Jorn Meekel et al. (Vascular Surgery, VU University Medical Center) published a paper in Nature Scientific Reports about their findings to keep human aortic tissue sections functionally and structurally intact. The work was for a large part supported by the AO|2M core facility, using both widefield and confocal microscopes.
“The pathophysiology of aortic aneurysms (AA) is far from being understood. One reason for this lack of understanding is basic research being constrained to fxated cells or isolated cell cultures, by which cell-to-cell and cell-to-matrix communications are missed. We present a new, in vitro method for extended preservation of aortic wall sections to study pathophysiological processes. Intraoperatively harvested, live aortic specimens were cut into 150μm sections and cultured. Viability was quantifed up to 92 days using immunofuorescence. Cell types were characterized using immunostaining. After 14 days, individual cells of enzymatically digested tissues were examined for cell type and viability. Analysis of AA sections (N=8) showed a viability of 40% at 7 days and smooth muscle cells, leukocytes, and macrophages were observed. Protocol optimization (N=4) showed higher stable viability at day 62 and proliferation of new cells at day 92. Digested tissues showed diferent cell types and a viability up to 75% at day 14. Aortic tissue viability can be preserved until at least 62 days after harvesting. Cultured tissues can be digested into viable single cells for additional techniques. Present protocol provides an appropriate ex vivo setting to discover and study pathways and mechanisms in cultured human aneurysmal aortic tissue.”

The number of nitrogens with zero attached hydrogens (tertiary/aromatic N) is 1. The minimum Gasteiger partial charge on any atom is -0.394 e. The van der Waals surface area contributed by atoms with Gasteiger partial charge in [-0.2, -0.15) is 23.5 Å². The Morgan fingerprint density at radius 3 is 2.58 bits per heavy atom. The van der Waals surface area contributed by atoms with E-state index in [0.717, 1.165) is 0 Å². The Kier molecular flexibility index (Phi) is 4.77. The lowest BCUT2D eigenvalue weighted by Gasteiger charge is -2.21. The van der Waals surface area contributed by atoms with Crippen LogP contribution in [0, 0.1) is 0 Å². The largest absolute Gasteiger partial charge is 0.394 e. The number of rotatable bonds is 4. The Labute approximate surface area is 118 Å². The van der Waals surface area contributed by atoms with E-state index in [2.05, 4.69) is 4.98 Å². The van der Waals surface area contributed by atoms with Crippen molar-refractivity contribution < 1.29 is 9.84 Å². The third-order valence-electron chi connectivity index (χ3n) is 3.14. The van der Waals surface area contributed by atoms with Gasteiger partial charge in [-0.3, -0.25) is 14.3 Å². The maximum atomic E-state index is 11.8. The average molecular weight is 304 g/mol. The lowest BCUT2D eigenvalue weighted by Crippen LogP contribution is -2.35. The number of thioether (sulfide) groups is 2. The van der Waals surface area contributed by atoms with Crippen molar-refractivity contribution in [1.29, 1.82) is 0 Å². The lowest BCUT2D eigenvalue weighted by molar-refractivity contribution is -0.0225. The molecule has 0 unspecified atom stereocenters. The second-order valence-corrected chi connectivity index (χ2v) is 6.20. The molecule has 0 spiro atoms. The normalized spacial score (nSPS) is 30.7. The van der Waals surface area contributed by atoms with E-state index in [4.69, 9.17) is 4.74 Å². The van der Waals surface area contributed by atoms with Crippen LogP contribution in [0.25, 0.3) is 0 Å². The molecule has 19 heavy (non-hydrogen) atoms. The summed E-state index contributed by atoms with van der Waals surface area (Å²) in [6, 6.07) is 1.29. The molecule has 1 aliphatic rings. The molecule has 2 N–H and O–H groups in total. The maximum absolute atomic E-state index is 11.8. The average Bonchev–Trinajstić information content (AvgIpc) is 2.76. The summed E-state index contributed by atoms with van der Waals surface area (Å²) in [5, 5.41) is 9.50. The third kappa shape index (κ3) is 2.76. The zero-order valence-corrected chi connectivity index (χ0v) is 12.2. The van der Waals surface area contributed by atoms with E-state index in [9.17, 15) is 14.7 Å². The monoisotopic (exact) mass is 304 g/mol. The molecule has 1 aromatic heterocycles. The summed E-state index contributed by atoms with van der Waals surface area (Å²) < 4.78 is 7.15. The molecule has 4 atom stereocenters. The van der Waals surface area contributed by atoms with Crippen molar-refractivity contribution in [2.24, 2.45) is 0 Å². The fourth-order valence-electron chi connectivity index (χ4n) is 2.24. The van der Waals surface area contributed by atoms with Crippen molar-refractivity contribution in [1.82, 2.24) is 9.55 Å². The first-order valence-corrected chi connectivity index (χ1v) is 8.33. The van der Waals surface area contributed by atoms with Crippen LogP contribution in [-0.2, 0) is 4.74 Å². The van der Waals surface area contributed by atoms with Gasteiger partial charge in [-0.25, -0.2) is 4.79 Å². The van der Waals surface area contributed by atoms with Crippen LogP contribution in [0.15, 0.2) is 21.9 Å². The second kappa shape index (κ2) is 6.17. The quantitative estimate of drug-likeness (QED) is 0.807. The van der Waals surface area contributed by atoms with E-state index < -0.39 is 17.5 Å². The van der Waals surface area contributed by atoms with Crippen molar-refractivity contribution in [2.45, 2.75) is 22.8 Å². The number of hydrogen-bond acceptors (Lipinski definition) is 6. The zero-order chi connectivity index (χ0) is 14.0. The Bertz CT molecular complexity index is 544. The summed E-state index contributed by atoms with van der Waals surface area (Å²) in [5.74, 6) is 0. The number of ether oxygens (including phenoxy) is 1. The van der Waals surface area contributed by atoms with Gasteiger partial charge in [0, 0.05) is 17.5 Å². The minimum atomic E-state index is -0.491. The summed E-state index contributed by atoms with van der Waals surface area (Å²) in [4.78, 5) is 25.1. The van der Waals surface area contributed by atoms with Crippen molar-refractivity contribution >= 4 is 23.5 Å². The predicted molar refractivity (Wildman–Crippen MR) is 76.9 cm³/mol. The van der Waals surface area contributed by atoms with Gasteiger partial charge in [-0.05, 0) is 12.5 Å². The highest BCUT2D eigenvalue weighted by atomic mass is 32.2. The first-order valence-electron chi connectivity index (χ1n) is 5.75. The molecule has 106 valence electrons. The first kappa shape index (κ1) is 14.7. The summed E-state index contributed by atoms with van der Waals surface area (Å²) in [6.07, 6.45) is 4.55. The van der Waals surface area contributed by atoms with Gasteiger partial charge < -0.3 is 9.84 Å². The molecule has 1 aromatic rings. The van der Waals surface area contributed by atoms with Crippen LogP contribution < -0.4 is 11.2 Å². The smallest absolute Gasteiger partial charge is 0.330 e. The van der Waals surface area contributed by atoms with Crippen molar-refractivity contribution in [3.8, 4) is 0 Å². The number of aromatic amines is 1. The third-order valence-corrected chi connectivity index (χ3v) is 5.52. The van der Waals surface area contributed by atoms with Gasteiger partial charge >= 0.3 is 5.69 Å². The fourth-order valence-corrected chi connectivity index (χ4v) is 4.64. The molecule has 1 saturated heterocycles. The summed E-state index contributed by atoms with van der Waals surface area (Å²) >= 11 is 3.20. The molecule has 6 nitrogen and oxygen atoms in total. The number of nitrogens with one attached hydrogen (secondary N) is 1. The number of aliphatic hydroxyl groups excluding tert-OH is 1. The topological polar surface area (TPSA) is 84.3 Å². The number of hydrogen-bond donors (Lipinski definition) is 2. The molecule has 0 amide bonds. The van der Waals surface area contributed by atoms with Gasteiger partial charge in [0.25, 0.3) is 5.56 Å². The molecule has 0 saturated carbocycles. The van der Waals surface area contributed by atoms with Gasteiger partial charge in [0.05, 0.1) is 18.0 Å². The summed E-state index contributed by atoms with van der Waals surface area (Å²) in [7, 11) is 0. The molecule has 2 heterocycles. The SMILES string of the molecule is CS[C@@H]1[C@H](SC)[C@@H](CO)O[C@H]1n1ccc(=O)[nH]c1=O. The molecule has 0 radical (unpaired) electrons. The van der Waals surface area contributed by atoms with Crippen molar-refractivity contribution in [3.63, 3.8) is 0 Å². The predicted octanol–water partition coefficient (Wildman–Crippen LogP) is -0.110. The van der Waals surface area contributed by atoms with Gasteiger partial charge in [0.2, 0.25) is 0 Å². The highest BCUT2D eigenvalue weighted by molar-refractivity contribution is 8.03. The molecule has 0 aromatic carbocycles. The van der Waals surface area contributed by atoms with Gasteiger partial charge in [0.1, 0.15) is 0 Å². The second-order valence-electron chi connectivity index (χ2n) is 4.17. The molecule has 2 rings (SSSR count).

The article can be accessed through this link.